And then the constable shall command the marshal for to cry at the four corners of the lists in manner as follows: "Oyez, Oyez, Oyez. We charge and command by the judge's constable and marshal that none of great value and of little estate, of what condition or nation that he be, be so hardy henceforward to come nigh the lists by four feet or to speak or to cry or to make countenance or token or semblance or noise whereby neither of these two parties A. de K., appellor, and C. de B., defender, may take advantage the one upon the other, upon peril of losing life and limb and their goods at the judge's will."
Since it is so that the most christian and victorious prince
by the grace of God King of England and of France and Lord of Ireland, hath licensed and admitted the right noble and worshipful lords and knights,
(or list other rank if applicable)
(Appellant and Defendant’s Names and Titles)
to furnish certain deeds of arms such as be comprised in certain articles delivered unto his highness by the said
sealed by the said
with the seal of his arms, for the augmentation of martial discipline and knightly honor, necessary for the tuition of the faith catholic against heretics and miscreants, and to the defense of the right of kings and princes and their estates publics:— for so much we charge and command you, on the behalf of our most dread Sovereign Lord (add here present, if sovereign is present in person) and on my Lords the Constable and Marshall, that no manner of man of what estate degree or condition he be of, approach the lists, save such as be assigned, nor make any noise murmur or shout, or any other manner token or sign whereby the said right noble and worshipful lords and knights which this day shall do their arms within these lists, or either of them, shall move, be troubled or comforted; upon pain of imprisonment and fine and ransom at the King’s will.
And afterward the constable and the marshal shall void all manner of people out of the lists except their lieutenants and two knights for the constable and marshal which shall be armed upon their bodies, but they shall have neither knife nor sword upon them nor any other weapon whereby the appellant or the defendant may have advantage because of negligence in keeping them. But the two lieutenants shall have in their hands either one a spear without iron to separate them if the judge will make them leave off in their fighting, whether it be to rest them or other thing whatsoever pleases him.
(These guards and sentinels of the fight within the lists are also called ecoutes or scouts, and there might be as many as ten for a single combat. For a group combat of four against four, there were forty at Valencia in 1403)
The constable sitting in his place before the judge as his vicar general, and the parties made ready to fight as is said by the commandment of the judge, the constable shall say with loud voice as follows: "Lessiez les aler"; (that is to say, "Let them go”) and rest a while; "Lessiez les aler," and rest another while; "Lessiez les aler et fair leur devoir de par dieu"; (that it is to say, "Let them go and do their duty in God's name.") And this said each man shall depart from both parties, so that they may encounter and do that which seems best to them.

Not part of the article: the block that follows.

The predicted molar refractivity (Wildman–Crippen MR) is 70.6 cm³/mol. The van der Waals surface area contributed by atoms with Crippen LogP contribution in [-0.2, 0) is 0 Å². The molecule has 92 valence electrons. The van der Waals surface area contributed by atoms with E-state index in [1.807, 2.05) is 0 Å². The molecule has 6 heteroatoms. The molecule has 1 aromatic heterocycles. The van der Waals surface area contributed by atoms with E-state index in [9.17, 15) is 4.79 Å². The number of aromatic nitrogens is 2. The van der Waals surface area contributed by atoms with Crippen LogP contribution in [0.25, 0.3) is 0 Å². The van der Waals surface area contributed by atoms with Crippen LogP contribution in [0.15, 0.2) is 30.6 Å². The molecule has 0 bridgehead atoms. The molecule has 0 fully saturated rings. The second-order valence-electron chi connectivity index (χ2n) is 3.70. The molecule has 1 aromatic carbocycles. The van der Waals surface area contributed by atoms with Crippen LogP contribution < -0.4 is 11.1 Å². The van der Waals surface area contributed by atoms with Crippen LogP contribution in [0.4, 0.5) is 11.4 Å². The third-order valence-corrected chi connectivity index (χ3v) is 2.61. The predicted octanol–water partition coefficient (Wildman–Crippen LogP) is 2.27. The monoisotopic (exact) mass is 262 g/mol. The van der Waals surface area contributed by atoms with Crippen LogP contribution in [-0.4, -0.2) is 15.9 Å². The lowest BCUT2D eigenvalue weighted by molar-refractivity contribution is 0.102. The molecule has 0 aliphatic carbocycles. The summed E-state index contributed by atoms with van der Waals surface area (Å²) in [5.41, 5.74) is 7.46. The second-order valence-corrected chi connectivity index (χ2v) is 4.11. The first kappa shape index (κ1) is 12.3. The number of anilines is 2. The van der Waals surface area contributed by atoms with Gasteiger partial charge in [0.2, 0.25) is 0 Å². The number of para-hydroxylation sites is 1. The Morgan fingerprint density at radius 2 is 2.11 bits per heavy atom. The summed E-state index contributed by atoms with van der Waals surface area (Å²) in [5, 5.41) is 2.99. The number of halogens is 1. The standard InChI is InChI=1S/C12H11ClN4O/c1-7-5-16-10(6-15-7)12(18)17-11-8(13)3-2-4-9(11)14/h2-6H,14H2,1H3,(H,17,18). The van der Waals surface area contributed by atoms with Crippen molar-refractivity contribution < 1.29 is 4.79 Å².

Three main sorts of combat may occur in a non-judicial contest, of ascending severity and risk.
1) Single combat for an agreed number of blow: For example, 12 with axe, 12 with sword and 12 with dagger. Each sequence ends when one or the other has struck the agreed number of blows. Between each sequence the champions may separate and each
return to their tent. When the blows are completed the fight is over.
2) Single combat to the utterance. The champions start out fully equipped with axe, sword and dagger, and often a lance for throwing as well. Unless the judge or judges stop the fight, they continue until one surrenders or is killed.
3) Group combat to the utterance: as above, but with teams of equal numbers on each side. In either single or group combat to the utterance, a man that yielded would expect to pay a ransom to be released by his captor.
And if it happen that the judge would take the quarrel in his hands (by throwing down his baton) and make them agree without more fighting, then the constable, taking the one party, and the marshal, the other, shall lead them before the judge, and he showing them his will, the said constable and marshal shall lead them to the one part of the lists with all their points and armor as they are found and having when the judge took the quarrel in his hands as is said. And so they shall be led out of the gate of the lists evenly, so that the one go not before the other by no way in any thing; for since he hath taken the quarrel in his hands, it should be dishonest that either of the parties should have more dishonor than the other. Wherefore it has been said by many ancient men that he that goeth first out of the lists hath the disworship...
Dillon, "On a MS Collection of Ordinances of Chivalry of the Fifteenth Century, Belonging to Lord Hastings," Archaeologia, LVII (1902), 62-66.
Excerpta historica: or, Illustrations of English history [edited by Samuel Bentley] London, 1831 pp. 204208